Turkey's embattled opposition to President Recep Tayyip Erdogan can still find glimmers of hope in a shifting political landscape despite the strongman winning a controversial referendum that will hugely enhance his powers.
The 'No' vote polled 48.59 in the April 16 poll after a lopsided campaign that saw the 'Yes' dominate the airwaves with Erdogan speeches and flood the streets with pro-government billboards.
Opposition leaders have also challenged the result, claiming rigging and a last minute change to the rules by the election board distorted the outcome, an argument vehemently rejected by the authorities.
But analysts say that the official results make troubling reading for the ruling Justice and Development Party (AKP) and Erdogan, who just two days before the poll confidently predicted that 'Yes' would win with up to 60 percent.
The results showed support for 'Yes' down among the young -- especially first time voters -- and in big cities with both Ankara and Istanbul backing 'No' despite having AKP mayors.
The electoral map showed Turkey more divided than ever, with the 'No' vote dominating from Thrace down into the Mediterranean coast and into the Kurdish-dominated southeast but 'Yes' holding strong in the Anatolian interior and the Black Sea region.
Meanwhile, the AKP’s alliance with the Nationalist Movement Party (MHP) failed to work with many nationalist voters defying the support of the MHP's longstanding and enigmatic leader Devlet Bahceli for the new presidential system.
- 'Shifting landscape' -
Pro-government columnist Abdulkadir Selvi wrote in the Hurriyet daily that the results should be an "early warning" for the AKP ahead of November 2019, when presidential and parliamentary elections will be held simultaneously and most of the constitutional changes come into force.
"The political landscape is obviously changing," Ozgur Unluhisarcikli, Ankara Office Director for the German Marshall Fund of the United States, told AFP.
"There are worrying signs for the AKP but we should not exaggerate. This was a referendum, not an election."
Unluhisarcikli said that while over 48.5 percent may have voted 'No', this was made up from diverse forces ranging from nationalists to Kurds to leftists "who cannot be brought together under a political programme".
Kemal Kirisci of the Brookings Institute said that together the AKP and MHP had lost 10 percent in votes on April 16 compared with their combined tally in the November 2015 legislative elections.
"The alliance seems to have fallen short... despite all the bravado that marked their language."
Unluhisarcikli said there is a chance of significant change in the nationalist camp as dissidents give up on Bahceli's leadership, raising the possibility of a new party.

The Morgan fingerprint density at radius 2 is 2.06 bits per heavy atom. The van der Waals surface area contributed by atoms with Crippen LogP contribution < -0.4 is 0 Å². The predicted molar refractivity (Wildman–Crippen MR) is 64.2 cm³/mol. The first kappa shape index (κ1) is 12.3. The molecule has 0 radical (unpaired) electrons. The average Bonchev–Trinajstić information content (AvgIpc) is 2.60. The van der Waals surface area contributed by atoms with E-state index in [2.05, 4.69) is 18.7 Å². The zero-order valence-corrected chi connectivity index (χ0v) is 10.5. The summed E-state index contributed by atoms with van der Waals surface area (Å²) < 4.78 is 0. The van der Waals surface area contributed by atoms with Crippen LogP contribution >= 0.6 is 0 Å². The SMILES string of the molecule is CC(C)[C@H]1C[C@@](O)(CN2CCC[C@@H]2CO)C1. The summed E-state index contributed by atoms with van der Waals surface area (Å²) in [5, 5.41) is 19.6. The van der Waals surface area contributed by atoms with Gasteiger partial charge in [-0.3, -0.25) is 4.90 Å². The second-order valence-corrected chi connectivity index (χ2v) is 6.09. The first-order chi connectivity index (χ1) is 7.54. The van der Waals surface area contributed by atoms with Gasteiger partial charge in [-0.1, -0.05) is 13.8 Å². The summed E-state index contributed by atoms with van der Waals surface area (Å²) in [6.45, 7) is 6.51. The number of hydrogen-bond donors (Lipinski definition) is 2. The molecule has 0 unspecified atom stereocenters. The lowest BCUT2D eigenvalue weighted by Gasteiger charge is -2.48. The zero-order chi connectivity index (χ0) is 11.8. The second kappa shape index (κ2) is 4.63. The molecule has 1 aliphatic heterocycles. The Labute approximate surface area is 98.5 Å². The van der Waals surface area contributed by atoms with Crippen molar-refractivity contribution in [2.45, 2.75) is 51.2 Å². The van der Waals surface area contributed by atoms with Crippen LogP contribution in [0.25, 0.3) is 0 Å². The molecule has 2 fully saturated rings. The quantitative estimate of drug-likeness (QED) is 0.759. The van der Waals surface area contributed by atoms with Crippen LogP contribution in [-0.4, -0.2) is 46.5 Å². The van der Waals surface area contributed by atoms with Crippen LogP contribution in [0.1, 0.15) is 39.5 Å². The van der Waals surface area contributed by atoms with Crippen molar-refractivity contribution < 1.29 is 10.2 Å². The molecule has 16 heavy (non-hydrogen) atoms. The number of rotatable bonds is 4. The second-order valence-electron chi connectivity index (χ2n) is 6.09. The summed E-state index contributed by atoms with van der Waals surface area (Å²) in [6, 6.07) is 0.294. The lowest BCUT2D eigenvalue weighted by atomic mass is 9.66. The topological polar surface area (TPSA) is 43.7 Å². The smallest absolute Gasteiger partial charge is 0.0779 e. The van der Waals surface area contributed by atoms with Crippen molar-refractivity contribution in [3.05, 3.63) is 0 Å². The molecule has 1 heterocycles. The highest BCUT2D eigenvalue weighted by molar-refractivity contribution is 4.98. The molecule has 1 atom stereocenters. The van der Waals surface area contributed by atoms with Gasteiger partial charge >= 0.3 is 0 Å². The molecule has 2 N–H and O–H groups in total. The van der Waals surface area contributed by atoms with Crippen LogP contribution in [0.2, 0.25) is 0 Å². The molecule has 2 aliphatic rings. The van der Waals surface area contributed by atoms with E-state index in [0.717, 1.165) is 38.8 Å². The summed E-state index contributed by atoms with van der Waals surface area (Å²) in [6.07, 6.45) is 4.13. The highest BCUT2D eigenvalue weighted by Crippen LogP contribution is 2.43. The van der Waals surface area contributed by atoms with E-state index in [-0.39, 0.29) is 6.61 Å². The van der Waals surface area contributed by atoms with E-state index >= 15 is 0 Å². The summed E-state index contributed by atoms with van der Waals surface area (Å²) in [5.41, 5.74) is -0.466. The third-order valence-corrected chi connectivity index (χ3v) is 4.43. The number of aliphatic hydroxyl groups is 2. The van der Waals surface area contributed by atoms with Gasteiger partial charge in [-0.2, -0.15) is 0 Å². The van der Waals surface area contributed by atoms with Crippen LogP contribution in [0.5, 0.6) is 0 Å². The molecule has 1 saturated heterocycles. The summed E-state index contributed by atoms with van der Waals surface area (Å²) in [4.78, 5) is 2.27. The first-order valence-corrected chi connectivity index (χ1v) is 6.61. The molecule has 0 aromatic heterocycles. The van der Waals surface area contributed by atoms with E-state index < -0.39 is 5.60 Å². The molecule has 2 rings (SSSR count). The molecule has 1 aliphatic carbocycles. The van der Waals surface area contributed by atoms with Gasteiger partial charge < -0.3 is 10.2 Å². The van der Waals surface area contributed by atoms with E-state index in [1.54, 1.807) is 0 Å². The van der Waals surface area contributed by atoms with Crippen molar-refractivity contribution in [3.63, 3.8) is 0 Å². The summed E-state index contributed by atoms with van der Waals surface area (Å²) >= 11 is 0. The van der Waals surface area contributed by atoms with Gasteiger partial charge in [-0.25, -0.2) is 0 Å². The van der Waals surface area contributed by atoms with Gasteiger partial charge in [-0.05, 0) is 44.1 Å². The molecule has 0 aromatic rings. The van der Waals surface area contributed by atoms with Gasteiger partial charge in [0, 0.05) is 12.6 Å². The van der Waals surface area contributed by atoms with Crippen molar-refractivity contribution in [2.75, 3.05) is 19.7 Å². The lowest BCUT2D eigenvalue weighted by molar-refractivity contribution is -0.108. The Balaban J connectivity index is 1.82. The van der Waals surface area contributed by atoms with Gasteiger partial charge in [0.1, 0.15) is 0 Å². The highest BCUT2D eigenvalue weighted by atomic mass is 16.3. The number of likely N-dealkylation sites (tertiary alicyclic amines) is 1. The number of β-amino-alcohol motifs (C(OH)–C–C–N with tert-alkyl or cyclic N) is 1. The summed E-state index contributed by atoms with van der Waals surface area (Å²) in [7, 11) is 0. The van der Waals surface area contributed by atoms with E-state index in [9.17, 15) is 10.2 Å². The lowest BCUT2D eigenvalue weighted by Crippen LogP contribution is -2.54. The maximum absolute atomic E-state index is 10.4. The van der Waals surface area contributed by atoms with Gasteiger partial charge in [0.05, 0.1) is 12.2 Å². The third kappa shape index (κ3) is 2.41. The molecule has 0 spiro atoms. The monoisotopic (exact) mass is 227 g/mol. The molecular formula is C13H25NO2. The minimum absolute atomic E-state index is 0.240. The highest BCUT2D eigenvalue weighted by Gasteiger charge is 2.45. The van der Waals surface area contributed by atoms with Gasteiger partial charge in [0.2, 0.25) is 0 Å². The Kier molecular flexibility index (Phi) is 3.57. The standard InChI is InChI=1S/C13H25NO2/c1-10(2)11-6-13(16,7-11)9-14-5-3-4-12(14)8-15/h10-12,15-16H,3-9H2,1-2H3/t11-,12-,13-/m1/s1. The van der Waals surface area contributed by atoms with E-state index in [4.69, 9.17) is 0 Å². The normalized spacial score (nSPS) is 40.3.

The leader of the main opposition Republican People’s Party (CHP) Kemal Kilicdaroglu appears safe in his position for now after leading the 'No' camp, although some of his cohorts would have liked a more aggressive response to the alleged poll violations.
The challenge of the pro-Kurdish People’s Democratic Party (HDP) has meanwhile been diluted by the jailing of a dozen of its MPs, a move it says was punishment for daring to oppose Erdogan's new system.
Those held behind bars include the HDP's charismatic co-leader Selahattin Demirtas, who some analysts believe would have transformed the 'No' campaign as its main figurehead instead of the bookish Kilicdaroglu.
- 'Energised opposition' -
Street protests in areas of Istanbul have followed the disputed results.
Although limited to anti-Erdogan areas and not exceeding a few thousand in number, such demonstrations have been unusual under the state of emergency that followed the July 15 failed coup.
"The opposition seems energised by the results," said Asli Aydintasbas, senior fellow at the European Council on Foreign Relations, adding the protests were however "unlikely to be sustainable over any meaningful period."
Erdogan, a former semi-professional footballer, bullishly proclaimed in a TV interview that in football a 1-0 win is the same as a 5-0 win.
But the narrowness of the win means he lacks a crushing mandate for the new system and will have to tread carefully on economic, foreign and domestic policy at a delicate time.
Analysts say he will have to decide whether to choose compromise over his trademark confrontation in dealing with a weaker economy, strained ties with the European Union and the continued insurgency by Kurdish militants.
"Erdogan will be quite confident he can win the next presidential elections," said Unluhisarcikli.
"What should worry him now is how to govern a society with a social contract signed by just 50 percent of the population."